MINNEAPOLIS (FOX 9) – Alzheimer’s disease has become one of the costliest illnesses for families. More and more Minnesotans are having to face this reality. Over the next four years, the Alzheimer’s Association expects 120,000 Minnesotans to live with the disease.
Wally Chapman and his family are already well along in their journey. Chapman’s father is a retired orthodontist in Edina.
“He was diagnosed with Lew body dementia about three years ago,” Chapman said. “It’s been a tough journey, but we’re doing it together.”
Alzheimer’s disease is a progressive brain disease that robs a person of their memory and often affects their personality. And many families are unprepared for the financial costs of care that come with the disease.
“I mean, it’s so expensive. And that’s why it’s important to consider these things early,” said Jenna Fink of the Minnesota-North Dakota chapter of the Alzheimer’s Association.
Chapman brings two perspectives to the costs of care. As a son, he sees and knows the care his father receives and the costs of that care. But as a wealth manager at RBC, he knows it’s also something families need to plan for.
“You really have to move fast,” Chapman said.
He recommends that immediately after a diagnosis, families should contact their financial advisor and accountant. He also recommends checking their health coverage. The Alzheimer’s Association advises families to learn the differences between Medicare and Medicaid and what the two plans will and won’t pay.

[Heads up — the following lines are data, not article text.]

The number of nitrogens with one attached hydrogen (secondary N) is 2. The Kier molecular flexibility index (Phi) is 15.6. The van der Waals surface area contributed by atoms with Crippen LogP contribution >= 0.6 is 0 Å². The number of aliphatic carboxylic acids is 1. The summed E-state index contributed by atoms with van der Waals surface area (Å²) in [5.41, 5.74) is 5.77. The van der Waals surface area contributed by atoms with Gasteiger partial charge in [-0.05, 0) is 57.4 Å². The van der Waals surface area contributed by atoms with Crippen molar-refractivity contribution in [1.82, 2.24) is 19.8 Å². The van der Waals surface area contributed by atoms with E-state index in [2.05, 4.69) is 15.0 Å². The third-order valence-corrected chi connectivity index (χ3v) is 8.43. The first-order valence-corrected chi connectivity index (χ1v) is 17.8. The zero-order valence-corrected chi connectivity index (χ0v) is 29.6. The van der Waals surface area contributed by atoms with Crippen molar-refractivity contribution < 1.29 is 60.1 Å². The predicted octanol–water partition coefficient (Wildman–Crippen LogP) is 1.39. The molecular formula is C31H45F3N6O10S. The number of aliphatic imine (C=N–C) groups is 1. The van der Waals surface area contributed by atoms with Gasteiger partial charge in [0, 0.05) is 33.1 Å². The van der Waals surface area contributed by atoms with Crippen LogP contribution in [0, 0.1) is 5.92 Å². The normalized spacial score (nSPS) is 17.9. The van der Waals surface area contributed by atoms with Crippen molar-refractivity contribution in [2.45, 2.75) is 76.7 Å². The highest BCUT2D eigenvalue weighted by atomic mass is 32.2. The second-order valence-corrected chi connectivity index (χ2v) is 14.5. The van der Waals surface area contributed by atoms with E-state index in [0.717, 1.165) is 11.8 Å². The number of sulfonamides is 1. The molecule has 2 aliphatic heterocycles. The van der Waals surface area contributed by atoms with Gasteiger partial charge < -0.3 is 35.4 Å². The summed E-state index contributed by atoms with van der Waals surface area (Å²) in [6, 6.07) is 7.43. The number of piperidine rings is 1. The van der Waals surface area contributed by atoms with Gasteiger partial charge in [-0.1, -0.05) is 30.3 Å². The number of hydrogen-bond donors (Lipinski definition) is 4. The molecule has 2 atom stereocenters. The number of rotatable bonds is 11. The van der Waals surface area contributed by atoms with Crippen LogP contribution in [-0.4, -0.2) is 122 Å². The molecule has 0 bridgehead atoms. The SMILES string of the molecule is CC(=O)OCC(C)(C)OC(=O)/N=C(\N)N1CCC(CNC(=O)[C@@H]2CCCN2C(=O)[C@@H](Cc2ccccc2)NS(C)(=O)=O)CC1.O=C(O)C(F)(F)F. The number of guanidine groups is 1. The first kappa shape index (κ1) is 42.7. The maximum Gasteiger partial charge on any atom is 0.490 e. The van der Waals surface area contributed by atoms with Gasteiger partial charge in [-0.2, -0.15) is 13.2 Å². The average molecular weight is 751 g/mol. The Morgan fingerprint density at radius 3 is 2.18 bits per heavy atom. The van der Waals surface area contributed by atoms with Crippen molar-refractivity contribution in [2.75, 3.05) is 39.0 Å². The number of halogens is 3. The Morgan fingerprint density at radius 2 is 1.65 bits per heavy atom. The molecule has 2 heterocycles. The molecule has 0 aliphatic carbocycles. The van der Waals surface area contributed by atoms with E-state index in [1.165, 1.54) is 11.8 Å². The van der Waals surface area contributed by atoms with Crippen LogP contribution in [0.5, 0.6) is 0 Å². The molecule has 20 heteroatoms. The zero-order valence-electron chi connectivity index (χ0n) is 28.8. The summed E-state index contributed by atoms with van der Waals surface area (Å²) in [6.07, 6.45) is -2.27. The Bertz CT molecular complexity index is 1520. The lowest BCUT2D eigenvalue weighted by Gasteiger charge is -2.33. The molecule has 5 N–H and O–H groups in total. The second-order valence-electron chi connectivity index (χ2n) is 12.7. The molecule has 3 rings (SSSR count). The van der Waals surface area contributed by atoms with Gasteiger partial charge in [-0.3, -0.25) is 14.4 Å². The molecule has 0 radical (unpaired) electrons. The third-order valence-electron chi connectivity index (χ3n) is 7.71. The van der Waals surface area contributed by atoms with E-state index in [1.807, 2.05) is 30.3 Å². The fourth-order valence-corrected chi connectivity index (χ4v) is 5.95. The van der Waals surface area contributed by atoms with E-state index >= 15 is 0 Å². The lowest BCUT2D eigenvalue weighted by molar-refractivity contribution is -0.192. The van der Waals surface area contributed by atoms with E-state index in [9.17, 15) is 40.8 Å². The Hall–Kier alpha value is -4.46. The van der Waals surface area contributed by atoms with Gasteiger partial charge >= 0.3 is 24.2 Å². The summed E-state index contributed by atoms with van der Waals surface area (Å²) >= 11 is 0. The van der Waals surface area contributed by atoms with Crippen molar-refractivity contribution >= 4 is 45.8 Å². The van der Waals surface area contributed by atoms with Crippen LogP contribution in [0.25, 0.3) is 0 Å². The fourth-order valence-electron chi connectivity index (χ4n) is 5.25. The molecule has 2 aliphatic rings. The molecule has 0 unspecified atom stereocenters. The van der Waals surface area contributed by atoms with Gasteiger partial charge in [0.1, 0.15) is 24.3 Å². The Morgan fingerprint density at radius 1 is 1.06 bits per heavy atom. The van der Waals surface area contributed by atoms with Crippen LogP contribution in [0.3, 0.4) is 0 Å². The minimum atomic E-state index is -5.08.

“It’s certainly helpful for those financial advisors, the accountants, those trusted advisors, those team members to know exactly what’s going on so that you have another line of defense so that a mistake isn’t made by someone who might not have the cognitive ability anymore to make big financial decisions,” Chapman said.
And just as important, says Jenna Fink, let your loved one be part of the decision-making process. Often, she says, they’ll say, “Hey, I found this home health care agency I want to work with, or this is the care facility I want to go back to.” Involve the person with dementia as much as possible,” Fink said.
And the Alzheimer’s Association is also an important resource. They have an online training session to learn about legal and financial planning for Alzheimer’s disease.
“They were my first call for help on what we’re doing?” remembers Chapman. “We needed a wheelchair. We needed a hospital bed. At one point we needed a walker. You know, they help us with all that, and it’s just a fantastic organization.